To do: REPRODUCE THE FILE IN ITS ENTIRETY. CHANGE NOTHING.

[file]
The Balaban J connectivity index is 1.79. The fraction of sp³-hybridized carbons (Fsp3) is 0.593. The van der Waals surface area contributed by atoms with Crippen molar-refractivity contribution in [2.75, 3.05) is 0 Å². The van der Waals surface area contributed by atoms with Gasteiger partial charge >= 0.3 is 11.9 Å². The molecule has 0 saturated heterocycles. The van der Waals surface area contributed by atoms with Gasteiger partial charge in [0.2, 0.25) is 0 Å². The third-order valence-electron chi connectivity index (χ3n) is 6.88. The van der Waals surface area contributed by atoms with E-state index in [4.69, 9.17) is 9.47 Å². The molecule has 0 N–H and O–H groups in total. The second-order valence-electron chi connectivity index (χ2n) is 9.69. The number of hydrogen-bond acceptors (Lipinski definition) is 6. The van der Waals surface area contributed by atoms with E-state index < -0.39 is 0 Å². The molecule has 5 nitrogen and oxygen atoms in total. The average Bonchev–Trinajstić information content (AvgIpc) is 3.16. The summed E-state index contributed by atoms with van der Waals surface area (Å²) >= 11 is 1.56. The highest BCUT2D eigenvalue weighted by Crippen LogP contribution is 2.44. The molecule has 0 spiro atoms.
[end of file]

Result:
The Balaban J connectivity index is 1.79. The fraction of sp³-hybridized carbons (Fsp3) is 0.593. The van der Waals surface area contributed by atoms with Crippen molar-refractivity contribution in [2.75, 3.05) is 0 Å². The van der Waals surface area contributed by atoms with Gasteiger partial charge >= 0.3 is 11.9 Å². The molecule has 0 saturated heterocycles. The van der Waals surface area contributed by atoms with Gasteiger partial charge in [0.2, 0.25) is 0 Å². The third-order valence-electron chi connectivity index (χ3n) is 6.88. The van der Waals surface area contributed by atoms with E-state index in [4.69, 9.17) is 9.47 Å². The molecule has 0 N–H and O–H groups in total. The second-order valence-electron chi connectivity index (χ2n) is 9.69. The number of hydrogen-bond acceptors (Lipinski definition) is 6. The van der Waals surface area contributed by atoms with E-state index < -0.39 is 0 Å². The molecule has 5 nitrogen and oxygen atoms in total. The average Bonchev–Trinajstić information content (AvgIpc) is 3.16. The summed E-state index contributed by atoms with van der Waals surface area (Å²) >= 11 is 1.56. The highest BCUT2D eigenvalue weighted by Crippen LogP contribution is 2.44. The molecule has 0 spiro atoms.